Across the globe, there is a clear agreement on the importance of rigorous teaching of science, technology, engineering and math (STEM). Students with strong STEM skills are not only better prepared for employment and work in our rapidly changing world, they are also better prepared to tackle the enormous and complex challenges we face as a global community. From health, to climate change, to clean water and sanitation, to sustainable cities – many of the world’s most pressing challenges will require STEM expertise at the heart of the solution.
With this in mind, in May, Teach For All's Global Learning Lab hosted a classroom learning loop, a learning process to study classrooms in different cultures and contexts and draw lessons that can be applied locally, that focused on rigorous STEM teaching. Educators from 20 countries came together to explore what rigorous STEM classrooms look, sound, and feel like through the learning loop process which lets participants study classrooms in different cultures and contexts and draw lessons that can be applied locally.
Throughout the learning loop, participants identified the patterns they saw represented in the most inspiring classrooms. One of these patterns was a shift from a knowledge-based approach, in which students were asked to memorize abstract concepts, to a practice-based approach where students solved real-world problems. In one classroom students were genetically testing fish to see if restaurants were actually selling the fish they claimed (spoiler alert: in nearly half the cases, they weren’t). Reflecting on this class, one participant said, “In order for students to awaken their curiosity in the topics we are studying the problems must be real, relatable, and doable.”
As a network spanning 50 countries across the world, Teach For All is uniquely placed to harness and spread insights on what really makes a difference in classrooms serving the most marginalized students. Currently, over one third of the 13,000 participants of Teach For All network partners around the world teach STEM subjects. Together, these teachers impact more than 350,000 students. In 11 countries we see Teach For All network alumni entrepreneurs actively working to provide quality STEM education and opportunities. For example, in Nepal several Teach For Nepal alumni came together to design and facilitate an intensive two day STEM boot camp for female students. They designed the program to provide girls with powerful experiences that got them excited about STEM, raised their awareness around gender stereotyping in the field, and built their basic technology skills. They have since secured sponsorship from UNESCO and partnered with several local organizations to run a longer second boot camp.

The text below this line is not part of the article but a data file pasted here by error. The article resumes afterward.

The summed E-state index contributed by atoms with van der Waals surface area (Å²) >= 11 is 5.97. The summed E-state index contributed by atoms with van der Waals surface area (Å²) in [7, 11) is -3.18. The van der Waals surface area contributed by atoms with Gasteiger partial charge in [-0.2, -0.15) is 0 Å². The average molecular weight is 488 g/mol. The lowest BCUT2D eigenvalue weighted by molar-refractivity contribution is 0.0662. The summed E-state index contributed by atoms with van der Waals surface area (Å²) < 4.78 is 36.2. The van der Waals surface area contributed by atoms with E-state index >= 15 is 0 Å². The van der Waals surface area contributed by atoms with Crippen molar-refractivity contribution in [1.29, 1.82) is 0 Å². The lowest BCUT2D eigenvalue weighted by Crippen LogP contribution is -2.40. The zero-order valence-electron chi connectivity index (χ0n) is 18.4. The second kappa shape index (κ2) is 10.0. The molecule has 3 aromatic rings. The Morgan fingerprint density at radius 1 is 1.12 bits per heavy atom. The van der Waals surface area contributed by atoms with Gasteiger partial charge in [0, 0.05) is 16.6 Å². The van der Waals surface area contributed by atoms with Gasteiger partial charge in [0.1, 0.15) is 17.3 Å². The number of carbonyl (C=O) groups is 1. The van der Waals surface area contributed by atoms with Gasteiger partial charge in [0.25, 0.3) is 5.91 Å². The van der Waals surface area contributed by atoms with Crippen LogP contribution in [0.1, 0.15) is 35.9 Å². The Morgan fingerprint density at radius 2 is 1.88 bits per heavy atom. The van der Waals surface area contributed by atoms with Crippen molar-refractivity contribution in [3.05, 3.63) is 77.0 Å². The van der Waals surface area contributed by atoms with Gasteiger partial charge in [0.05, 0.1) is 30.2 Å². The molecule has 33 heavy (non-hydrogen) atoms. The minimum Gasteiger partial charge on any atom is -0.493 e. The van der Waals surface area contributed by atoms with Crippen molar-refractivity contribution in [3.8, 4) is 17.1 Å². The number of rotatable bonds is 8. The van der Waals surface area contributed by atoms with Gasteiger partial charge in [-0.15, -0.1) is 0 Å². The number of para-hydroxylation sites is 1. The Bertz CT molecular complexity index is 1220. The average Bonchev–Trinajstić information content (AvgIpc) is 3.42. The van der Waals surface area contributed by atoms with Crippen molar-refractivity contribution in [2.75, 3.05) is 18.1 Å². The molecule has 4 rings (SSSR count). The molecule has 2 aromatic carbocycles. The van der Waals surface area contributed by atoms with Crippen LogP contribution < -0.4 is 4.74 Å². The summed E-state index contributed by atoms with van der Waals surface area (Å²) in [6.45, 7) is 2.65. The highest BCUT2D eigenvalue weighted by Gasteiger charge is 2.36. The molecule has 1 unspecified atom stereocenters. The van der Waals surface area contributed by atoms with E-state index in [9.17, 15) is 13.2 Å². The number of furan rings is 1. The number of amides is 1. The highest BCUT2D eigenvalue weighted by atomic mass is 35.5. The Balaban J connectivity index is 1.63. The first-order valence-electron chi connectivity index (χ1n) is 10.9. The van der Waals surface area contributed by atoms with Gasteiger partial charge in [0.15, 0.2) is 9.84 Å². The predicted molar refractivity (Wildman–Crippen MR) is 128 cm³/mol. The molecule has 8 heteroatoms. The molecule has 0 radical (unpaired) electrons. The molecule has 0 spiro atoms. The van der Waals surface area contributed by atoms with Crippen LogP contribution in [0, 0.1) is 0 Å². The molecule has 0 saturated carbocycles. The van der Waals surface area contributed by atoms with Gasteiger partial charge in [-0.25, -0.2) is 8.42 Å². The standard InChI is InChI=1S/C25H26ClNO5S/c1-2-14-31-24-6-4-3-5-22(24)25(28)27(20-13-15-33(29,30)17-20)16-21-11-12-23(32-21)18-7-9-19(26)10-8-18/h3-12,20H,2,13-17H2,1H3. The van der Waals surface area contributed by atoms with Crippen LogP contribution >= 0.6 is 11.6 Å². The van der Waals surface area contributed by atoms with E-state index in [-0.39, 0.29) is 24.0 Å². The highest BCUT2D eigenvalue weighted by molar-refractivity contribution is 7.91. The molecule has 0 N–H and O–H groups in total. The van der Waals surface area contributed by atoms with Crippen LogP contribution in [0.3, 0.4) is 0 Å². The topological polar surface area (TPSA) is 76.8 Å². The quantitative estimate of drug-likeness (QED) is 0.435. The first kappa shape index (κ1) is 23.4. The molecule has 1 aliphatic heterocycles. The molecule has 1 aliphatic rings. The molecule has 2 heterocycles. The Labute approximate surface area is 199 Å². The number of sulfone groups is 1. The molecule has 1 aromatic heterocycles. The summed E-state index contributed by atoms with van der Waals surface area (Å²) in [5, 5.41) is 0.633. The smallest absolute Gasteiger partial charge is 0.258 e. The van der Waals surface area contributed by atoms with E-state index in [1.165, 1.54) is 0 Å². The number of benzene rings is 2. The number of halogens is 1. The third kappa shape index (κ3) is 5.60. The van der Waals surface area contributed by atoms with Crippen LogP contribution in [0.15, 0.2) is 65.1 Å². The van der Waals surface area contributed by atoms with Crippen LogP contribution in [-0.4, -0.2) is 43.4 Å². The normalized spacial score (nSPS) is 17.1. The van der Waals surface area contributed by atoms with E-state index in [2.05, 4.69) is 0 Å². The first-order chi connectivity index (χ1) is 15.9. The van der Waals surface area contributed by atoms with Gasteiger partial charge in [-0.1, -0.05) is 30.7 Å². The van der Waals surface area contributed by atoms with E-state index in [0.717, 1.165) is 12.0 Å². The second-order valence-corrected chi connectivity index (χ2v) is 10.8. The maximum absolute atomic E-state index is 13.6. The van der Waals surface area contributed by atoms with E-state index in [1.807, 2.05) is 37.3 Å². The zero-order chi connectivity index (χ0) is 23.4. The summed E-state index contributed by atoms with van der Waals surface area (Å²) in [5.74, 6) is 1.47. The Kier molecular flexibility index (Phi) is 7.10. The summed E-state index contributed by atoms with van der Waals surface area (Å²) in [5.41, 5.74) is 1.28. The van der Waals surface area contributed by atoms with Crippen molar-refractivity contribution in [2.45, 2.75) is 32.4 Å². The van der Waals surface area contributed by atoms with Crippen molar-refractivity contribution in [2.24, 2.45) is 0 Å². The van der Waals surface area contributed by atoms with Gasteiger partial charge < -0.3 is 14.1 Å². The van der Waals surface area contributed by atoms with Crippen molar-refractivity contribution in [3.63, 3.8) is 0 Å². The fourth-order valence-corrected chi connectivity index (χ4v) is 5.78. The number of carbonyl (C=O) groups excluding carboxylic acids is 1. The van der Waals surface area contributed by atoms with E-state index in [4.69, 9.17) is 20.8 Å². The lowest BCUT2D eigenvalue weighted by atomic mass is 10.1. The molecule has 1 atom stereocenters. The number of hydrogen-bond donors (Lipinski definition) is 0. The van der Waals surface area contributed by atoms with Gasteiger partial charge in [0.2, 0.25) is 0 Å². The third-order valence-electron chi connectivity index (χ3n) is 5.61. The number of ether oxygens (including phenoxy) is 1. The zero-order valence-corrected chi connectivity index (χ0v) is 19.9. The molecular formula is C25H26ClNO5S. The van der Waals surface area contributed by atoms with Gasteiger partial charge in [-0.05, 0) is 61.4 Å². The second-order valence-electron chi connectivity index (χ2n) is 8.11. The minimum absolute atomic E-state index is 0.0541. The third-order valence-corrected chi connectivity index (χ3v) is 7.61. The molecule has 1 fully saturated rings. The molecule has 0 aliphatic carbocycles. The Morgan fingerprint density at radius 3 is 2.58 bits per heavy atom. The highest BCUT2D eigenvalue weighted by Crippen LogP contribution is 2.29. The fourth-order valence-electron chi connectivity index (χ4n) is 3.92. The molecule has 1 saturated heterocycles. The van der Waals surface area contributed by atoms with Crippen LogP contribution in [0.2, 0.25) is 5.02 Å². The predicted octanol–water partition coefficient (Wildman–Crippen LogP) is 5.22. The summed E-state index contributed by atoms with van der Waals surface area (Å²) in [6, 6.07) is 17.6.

Teach For All’s Global STEM Initiative, launched thanks to the generous support of the Arconic Foundation, the Amgen Foundation, and ExxonMobil, aims to unlock the full potential of this network of educators. The rigor in STEM education learning loop is a part of this initiative which is designed to build a STEM community that connects STEM leaders and practitioners across the global network, enabling them to share insights and innovations, best practices, and sustainable solutions.